Indeed, most of the difficulty readers encounter in “deciphering” allegories arises from the fact that allegories do not restrict themselves to, nor do they respond intelligibly to, a single code or paradigm of interpretation – and that relates directly to my very simple, very radical purpose in this book. I wish to modestly propose a wholly different paradigm of interpretation, in fact a whole set of them, paradigms that break with the essentially simplistic inside-outside relation that underlies most criticism of allegory: figure X is the outside, the envelope, the husk, but statement Y is the inside, the meaning, the kernel to be dug out. That dominant paradigm and all the logico-rhetorical criticism that flows from it or from which it arises are closed-end systems, essentially purely binary systems. A thing is either this or that, off or on, yes or no, one or zero. Allegory’s paradigm (if it has only one) is neither bound by binary oppositions nor closed. Within allegory, a thing can both be and not in the same respect at the same time. Allegory is open-ended: its possibilities of meaning are theoretically infinite, even though the form that contains them is most definitely finite.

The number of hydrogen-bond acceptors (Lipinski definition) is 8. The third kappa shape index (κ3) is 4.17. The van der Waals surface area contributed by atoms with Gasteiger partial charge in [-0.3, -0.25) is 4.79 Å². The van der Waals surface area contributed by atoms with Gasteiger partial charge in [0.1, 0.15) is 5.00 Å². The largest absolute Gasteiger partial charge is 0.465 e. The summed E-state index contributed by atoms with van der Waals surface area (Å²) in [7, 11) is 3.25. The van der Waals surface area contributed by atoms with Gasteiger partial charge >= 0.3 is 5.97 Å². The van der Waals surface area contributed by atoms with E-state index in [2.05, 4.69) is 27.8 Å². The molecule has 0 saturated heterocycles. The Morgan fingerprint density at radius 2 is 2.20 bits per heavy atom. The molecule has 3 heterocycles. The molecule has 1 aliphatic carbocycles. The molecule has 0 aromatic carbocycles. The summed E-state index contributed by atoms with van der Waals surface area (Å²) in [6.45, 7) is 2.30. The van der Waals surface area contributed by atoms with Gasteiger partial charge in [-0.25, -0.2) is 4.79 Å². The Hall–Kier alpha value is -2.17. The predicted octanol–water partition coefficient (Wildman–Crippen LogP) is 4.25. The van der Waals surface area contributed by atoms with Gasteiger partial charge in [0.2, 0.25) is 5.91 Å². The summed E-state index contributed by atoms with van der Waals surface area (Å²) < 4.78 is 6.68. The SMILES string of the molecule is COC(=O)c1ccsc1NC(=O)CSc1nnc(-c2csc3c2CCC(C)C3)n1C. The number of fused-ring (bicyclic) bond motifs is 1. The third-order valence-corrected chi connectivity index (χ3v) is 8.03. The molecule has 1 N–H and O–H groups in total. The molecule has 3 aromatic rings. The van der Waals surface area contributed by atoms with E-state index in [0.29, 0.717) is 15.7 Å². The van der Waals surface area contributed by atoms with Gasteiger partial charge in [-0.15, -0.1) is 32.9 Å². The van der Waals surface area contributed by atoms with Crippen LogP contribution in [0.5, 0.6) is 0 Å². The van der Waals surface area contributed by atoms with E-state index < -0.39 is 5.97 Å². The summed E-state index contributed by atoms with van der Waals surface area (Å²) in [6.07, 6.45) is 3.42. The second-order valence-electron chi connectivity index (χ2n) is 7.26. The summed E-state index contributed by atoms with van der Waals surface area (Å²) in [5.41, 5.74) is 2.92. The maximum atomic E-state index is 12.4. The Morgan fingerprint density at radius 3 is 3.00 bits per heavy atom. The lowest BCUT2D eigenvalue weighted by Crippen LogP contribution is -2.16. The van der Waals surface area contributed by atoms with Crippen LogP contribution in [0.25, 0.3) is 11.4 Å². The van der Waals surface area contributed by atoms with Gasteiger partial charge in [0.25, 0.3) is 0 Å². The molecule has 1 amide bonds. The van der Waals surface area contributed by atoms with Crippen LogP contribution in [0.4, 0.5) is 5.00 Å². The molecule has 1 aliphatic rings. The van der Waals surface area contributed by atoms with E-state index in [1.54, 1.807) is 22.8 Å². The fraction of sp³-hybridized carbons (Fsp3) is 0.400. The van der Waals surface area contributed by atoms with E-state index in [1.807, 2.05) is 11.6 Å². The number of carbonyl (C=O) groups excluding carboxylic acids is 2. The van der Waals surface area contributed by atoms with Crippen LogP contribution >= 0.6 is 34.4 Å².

The best analogy for what I will be trying to describe is the subject studied by nonlinear dynamics or dynamic systems theory, popularly known as chaos theory: limited physical systems containing only a few variables and yet capable, by virtue of those few variables, of internally producing an almost infinite series of variations. In studying allegory, I am exploring the literary equivalent of those paradoxical systems.5 I am going to try to present modes of interpretation that do not impose a priori assumptions about the validity or invalidity of particular codes, that embrace with equal fervor the objectivity of the text and the subjectivity of the reader, that accept – indeed, revel in – the fact that language conceals at least as much as it reveals, that words are rarely univocal and books less so. I am trying to introduce a criticism as genuinely open-ended as it must be open-minded. Because all currently available critical idioms are firmly tied (in practice, however much they may disclaim in theory) to simple binary opposition, clear language to describe what I have discerned in allegory and terminology by which to make it comprehensible have been major stumbling blocks for me and will be serious obstacles for the reader. Chaos theory provides a set of terms and ideas that describe physical conditions analogous to the intellectual conditions I have observed in allegory. Let me be quite specific about the limits of this language’s and this analogy’s utility: neither the language of chaos theory nor the analogy of chaos theory will clarify anything whatever about what any particular allegory means, but they will illuminate how allegory means, and they will most definitely point toward structural and interpretive paradigms that transcend mere either/ors.